Our team was recently contracted by Renovation Army to help clean out the crawlspace of a century year old heritage house nested in the heart of East Vancouver. Check out our video showcasing our green conscious process for this residential home!
As Metro Vancouver moves toward the goal of recycling 80% of the region’s waste by 2020, new rules are being implemented to divert green waste from the garbage including the organics disposal ban we talked about last week as well as a new clean wood disposal ban effective January 1, 2015.
What is Clean Wood?
For the purposes of the ban, clean wood includes solid wood, lumber and pallets that are unpainted, unstained, untreated and glue free. It’s okay if the wood contains nails, screws, staples or other metal fasteners.
Important Dates and Phases
The first 6 months of the ban -January 1 to June 30, 2015 – will focus on educating customers at all regional facilities including transfer stations and landfills about the clean wood disposal ban. As of July 1, 2015, loads of garbage containing over 10% clean wood will be subject to a 50% surcharge.
Recycle it or Pay the Price
You’ll save money and the environment by recycling clean wood:
1. Recycled clean wood can be used for composting, landscaping mulch or alternative industrial fuel.
2. The fee to recycle clean wood at a Metro Vancouver facility costs less than the garbage disposal fee, not to mention having to pay the price of the 50% surcharges as of July 1.
Why we Like It
Green Coast Rubbish is fully on board with the ban and is already recycling clean wood products as part of its every day operations. In 2013, Green Coast Rubbish composted 30.39 tonnes of clean wood and organic material.
Eamonn Duignan, President of Green Coast Rubbish explains, “It is encouraging to see clean wood being banned from Metro Vancouver facilities, especially when this material can be easily be composted or recycled. As material recovery options increase and become more economical viable within our region, we hope to see an outright ban of all wood products in the not so distant future.”
Who to Contact
For more information on the clean wood disposal ban, call the Recycling Council of BC’s Recycling Hotline at 604-RECYCLE (604-732-9253) or contact your local municipality.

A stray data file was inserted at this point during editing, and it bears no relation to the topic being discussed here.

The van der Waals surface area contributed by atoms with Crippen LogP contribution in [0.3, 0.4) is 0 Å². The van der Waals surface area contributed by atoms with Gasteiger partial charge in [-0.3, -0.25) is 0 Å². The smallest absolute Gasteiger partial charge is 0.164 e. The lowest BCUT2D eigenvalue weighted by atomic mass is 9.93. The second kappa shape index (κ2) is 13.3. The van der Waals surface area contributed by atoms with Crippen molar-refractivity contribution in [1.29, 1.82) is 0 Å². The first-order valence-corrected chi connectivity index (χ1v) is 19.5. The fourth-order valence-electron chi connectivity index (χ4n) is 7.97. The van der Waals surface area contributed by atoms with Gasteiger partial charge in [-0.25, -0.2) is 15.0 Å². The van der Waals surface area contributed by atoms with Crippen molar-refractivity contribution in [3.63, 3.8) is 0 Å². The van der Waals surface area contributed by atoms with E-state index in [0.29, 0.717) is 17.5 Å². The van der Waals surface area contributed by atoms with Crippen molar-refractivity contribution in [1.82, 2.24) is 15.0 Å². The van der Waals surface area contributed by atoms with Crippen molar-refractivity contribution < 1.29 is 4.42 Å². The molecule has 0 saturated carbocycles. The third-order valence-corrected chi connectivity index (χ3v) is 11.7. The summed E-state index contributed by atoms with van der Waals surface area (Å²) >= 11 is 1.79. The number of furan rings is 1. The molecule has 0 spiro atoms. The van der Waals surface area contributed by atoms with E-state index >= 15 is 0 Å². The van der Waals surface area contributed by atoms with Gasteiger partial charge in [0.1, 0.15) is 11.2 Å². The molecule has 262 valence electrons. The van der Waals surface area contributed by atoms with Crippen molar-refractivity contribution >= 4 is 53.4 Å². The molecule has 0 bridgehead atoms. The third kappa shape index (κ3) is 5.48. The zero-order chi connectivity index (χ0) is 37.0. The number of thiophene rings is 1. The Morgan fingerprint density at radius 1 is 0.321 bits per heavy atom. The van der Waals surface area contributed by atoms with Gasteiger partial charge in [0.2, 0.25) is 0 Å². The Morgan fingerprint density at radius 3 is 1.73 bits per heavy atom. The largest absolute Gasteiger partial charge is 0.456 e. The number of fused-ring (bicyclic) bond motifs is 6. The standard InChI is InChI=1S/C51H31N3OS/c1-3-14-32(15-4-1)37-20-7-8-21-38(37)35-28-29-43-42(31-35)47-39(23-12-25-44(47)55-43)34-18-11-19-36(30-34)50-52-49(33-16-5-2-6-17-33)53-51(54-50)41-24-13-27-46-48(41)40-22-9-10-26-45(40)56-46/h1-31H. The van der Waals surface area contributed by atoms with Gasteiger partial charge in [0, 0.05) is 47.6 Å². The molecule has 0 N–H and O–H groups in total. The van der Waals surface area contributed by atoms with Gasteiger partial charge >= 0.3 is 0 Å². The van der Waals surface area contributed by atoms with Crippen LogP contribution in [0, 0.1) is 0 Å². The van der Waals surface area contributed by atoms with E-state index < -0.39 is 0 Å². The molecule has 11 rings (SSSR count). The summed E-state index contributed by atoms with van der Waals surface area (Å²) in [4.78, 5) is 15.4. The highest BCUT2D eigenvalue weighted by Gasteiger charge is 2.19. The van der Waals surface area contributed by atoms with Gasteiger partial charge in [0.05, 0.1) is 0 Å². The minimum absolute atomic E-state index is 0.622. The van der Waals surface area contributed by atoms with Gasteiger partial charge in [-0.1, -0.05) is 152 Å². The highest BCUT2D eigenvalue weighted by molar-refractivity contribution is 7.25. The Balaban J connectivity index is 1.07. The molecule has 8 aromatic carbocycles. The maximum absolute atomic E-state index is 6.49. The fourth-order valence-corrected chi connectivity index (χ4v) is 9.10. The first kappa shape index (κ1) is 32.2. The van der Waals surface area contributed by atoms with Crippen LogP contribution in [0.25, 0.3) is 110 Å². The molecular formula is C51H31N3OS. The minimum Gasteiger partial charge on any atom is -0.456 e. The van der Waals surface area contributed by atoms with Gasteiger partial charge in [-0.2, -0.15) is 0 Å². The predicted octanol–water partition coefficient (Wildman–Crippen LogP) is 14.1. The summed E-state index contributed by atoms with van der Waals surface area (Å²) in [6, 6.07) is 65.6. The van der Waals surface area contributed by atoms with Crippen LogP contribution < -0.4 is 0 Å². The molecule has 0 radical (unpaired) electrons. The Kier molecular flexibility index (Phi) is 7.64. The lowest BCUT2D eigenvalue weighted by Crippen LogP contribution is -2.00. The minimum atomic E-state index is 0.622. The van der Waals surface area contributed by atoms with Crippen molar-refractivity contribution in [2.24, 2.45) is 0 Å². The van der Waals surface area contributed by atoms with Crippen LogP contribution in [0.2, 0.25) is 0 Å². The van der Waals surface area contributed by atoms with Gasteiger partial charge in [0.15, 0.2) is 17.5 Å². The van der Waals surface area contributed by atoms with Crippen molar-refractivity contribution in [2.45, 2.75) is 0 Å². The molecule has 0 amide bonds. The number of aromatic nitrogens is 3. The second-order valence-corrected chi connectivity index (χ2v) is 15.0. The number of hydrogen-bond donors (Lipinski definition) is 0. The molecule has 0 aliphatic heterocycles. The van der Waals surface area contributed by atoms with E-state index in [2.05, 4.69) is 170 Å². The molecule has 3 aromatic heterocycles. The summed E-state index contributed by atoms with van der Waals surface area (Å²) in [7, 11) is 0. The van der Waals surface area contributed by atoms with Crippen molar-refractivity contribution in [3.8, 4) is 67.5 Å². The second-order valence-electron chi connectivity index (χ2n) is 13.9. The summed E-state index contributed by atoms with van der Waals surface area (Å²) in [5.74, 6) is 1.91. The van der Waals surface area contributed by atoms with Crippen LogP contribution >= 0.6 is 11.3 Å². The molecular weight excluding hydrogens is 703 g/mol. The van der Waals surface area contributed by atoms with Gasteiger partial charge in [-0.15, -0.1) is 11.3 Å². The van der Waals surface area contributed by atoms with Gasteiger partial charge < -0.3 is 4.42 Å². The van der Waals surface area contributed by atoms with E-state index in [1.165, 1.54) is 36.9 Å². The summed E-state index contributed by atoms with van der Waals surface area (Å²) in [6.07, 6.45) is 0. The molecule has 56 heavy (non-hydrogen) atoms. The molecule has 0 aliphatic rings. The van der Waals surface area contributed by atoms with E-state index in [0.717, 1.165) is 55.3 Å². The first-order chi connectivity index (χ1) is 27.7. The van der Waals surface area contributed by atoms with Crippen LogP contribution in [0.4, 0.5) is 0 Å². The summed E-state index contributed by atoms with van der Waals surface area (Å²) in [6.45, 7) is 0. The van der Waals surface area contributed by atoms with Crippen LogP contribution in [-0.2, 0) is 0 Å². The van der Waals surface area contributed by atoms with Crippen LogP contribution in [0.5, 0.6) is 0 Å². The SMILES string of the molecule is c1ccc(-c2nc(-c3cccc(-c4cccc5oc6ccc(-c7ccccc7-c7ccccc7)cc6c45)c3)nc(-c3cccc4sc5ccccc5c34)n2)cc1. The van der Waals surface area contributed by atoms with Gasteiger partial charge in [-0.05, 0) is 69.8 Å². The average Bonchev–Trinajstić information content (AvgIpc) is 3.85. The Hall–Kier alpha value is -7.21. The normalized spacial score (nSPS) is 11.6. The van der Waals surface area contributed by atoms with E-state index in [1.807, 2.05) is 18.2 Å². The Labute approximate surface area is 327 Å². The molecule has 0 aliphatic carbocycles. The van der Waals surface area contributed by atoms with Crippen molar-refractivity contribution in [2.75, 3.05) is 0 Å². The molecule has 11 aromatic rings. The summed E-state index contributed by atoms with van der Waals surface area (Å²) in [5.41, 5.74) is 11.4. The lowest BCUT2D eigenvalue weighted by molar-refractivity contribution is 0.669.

We love to work closely with green conscious businesses who care as much the environment as we do. That’s why we’re really excited to have Pacific Carpet Recycling as a partner. They are the only carpet and underlay recycler in Vancouver, and they’re doing great work around the Lower Mainland.
Carpet is something that most people take for granted; not really giving it much thought until they are looking to renovate a space. But the amount of waste created from carpet being thrown into our landfills is mindblowing — as much as 80 million lbs are thrown into garbage dumps in Metro Vancouver alone! Even worse, it can take as long as 50 years for it to break down once it’s in there. But it doesn’t have to be this way. Being a petroleum-based product, many types of carpet and underlay are recyclable, and can be made into new flooring, clothing, furniture, auto parts, and other items we use on a daily basis.
In recent years, PET (Polyethylene terephthalate) carpet has gained popularity, because it’s manufactured using recycled pop bottles. In theory, this sounds like an excellent green alternative, but at the present time there are no effective means to recycle carpet once it is made from this material. If you are looking for the most environmentally mindful flooring, PCR suggests opting for Nylon carpeting instead, which is completely recyclable.
Though Pacific Carpet Recycling does not deal directly with the consumer public, Green Coast Rubbish has partnered exclusively with them, allowing us to remove the carpet from your home or business (and any other waste that you might need hauled away) and deliver it to PCR on your behalf. If you have any questions about recycling carpet, or the work we do at Green Coast Rubbish, please never hesitate to contact us.